A key issue in an older population is the difference between life expectancy and what is called health expectancy (which is the length of time a person could expect to live independently without assistance from any person). The Social Report 20053 reports that, in 2001, the health expectancy of females in New Zealand was 68.5 years but their life expectancy in 2004 was 81.3 years. For males their health expectancy in 2001 was 64.7 years and their life expectancy in 2004 was 77 years. Both indicators are improving all the time, but life expectancy is increasing at a faster rate than health expectancy.
Only 6% of people over 65 years live in rest homes; the rest are supported to live as part of the community. Most commonly that support is provided by family members but a range of services supplement the care provided by families. A 2001 Household Disability Survey found 74% of people aged 65-74 years lived at home without assistance. But of those aged 75-84 years, only 54% were managing without help, and only 15% of those over 85 years managed without home-based support.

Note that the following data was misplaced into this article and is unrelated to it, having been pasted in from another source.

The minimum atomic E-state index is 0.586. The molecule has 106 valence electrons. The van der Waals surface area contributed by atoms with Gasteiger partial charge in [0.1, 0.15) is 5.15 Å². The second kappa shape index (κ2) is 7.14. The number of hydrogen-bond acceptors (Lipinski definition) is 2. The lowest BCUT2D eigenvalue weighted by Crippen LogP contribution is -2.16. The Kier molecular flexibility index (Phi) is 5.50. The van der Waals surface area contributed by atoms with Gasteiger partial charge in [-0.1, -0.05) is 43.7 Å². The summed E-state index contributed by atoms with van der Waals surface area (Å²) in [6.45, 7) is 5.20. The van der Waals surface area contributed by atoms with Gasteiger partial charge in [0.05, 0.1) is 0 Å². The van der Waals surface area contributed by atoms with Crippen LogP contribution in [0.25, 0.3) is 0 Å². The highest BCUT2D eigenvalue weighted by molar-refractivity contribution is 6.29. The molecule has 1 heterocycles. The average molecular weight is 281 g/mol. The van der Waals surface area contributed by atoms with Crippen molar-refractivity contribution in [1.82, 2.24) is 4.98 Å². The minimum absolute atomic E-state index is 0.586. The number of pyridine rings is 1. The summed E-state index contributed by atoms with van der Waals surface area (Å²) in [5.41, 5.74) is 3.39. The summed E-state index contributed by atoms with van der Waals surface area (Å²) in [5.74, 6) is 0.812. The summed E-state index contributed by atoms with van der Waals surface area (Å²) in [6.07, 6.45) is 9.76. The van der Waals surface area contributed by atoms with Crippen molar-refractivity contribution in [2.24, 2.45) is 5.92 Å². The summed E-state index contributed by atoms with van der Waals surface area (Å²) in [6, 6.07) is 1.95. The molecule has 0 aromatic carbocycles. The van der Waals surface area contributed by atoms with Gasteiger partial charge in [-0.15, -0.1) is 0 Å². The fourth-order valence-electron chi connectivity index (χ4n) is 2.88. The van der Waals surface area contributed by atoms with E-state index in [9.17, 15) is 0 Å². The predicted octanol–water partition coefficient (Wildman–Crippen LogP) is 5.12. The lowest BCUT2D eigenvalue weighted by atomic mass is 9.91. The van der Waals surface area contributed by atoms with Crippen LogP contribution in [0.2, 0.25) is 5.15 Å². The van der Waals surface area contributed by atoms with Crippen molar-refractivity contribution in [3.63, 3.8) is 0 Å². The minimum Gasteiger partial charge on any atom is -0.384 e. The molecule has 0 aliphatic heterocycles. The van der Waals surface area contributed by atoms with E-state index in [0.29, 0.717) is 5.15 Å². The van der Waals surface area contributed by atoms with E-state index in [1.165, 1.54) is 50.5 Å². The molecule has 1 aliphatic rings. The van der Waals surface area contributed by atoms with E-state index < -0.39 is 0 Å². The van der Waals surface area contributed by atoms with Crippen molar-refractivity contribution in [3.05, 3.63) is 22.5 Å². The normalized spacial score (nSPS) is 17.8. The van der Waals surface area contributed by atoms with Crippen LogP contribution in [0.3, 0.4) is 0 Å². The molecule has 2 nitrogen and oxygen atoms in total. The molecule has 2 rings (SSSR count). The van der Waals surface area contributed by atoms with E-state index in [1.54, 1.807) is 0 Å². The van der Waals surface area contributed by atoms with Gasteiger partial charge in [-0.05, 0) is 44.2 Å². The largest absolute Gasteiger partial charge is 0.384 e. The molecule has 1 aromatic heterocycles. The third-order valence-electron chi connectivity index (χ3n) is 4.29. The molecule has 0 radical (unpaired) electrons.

Tauranga is an attractive place for people to retire to, because of its climate and the wide range of community activities available for older people. But future population trends and current service gaps raise significant resourcing and planning issues for the future. Figure 7 on page 29 shows the types of services needed to support families caring for older relatives, including older couples caring for each other, especially in light of the Government’s policy to encourage older people “to age in place”.
Stock take of services currently supporting families caring for older family members
Details of service
Access Home Health Ltd
Provides home-care services to approximately 875 families in the greater Tauranga area, most of whom are over 65 years
Enliven (Presbyterian Support)
Provides recovery-focused services to 35 high-need clients, as an alternative to residential care
3Ministry of Social Development, The Social Report, 2005.